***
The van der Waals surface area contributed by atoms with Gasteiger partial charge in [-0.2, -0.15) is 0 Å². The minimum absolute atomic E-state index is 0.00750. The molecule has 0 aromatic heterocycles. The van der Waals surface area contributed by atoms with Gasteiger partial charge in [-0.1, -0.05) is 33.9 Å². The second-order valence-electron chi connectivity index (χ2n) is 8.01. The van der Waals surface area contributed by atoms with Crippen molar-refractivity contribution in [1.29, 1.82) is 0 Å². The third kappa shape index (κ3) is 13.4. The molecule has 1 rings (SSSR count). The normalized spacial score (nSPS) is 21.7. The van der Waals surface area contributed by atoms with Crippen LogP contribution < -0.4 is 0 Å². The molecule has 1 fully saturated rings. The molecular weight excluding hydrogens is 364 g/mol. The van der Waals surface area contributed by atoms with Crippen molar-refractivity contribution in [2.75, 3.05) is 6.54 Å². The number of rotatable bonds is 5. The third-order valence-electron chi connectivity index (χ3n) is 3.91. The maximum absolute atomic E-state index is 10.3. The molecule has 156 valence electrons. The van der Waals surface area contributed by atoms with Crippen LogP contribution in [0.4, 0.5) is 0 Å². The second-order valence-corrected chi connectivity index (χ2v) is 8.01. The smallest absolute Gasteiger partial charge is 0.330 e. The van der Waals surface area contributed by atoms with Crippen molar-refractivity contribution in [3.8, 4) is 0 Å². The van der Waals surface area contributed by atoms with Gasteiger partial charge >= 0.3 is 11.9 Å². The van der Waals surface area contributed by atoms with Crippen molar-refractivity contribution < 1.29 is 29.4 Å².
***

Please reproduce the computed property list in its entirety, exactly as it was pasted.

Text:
The van der Waals surface area contributed by atoms with Gasteiger partial charge in [-0.2, -0.15) is 0 Å². The minimum absolute atomic E-state index is 0.00750. The molecule has 0 aromatic heterocycles. The van der Waals surface area contributed by atoms with Gasteiger partial charge in [-0.1, -0.05) is 33.9 Å². The second-order valence-electron chi connectivity index (χ2n) is 8.01. The van der Waals surface area contributed by atoms with Crippen molar-refractivity contribution in [1.29, 1.82) is 0 Å². The third kappa shape index (κ3) is 13.4. The molecule has 1 rings (SSSR count). The normalized spacial score (nSPS) is 21.7. The van der Waals surface area contributed by atoms with Crippen LogP contribution < -0.4 is 0 Å². The molecule has 1 fully saturated rings. The molecular weight excluding hydrogens is 364 g/mol. The van der Waals surface area contributed by atoms with Crippen molar-refractivity contribution in [2.75, 3.05) is 6.54 Å². The number of rotatable bonds is 5. The third-order valence-electron chi connectivity index (χ3n) is 3.91. The maximum absolute atomic E-state index is 10.3. The molecule has 156 valence electrons. The van der Waals surface area contributed by atoms with Crippen LogP contribution in [0.4, 0.5) is 0 Å². The second-order valence-corrected chi connectivity index (χ2v) is 8.01. The smallest absolute Gasteiger partial charge is 0.330 e. The van der Waals surface area contributed by atoms with Crippen molar-refractivity contribution in [3.8, 4) is 0 Å². The van der Waals surface area contributed by atoms with Gasteiger partial charge >= 0.3 is 11.9 Å². The van der Waals surface area contributed by atoms with Crippen molar-refractivity contribution < 1.29 is 29.4 Å².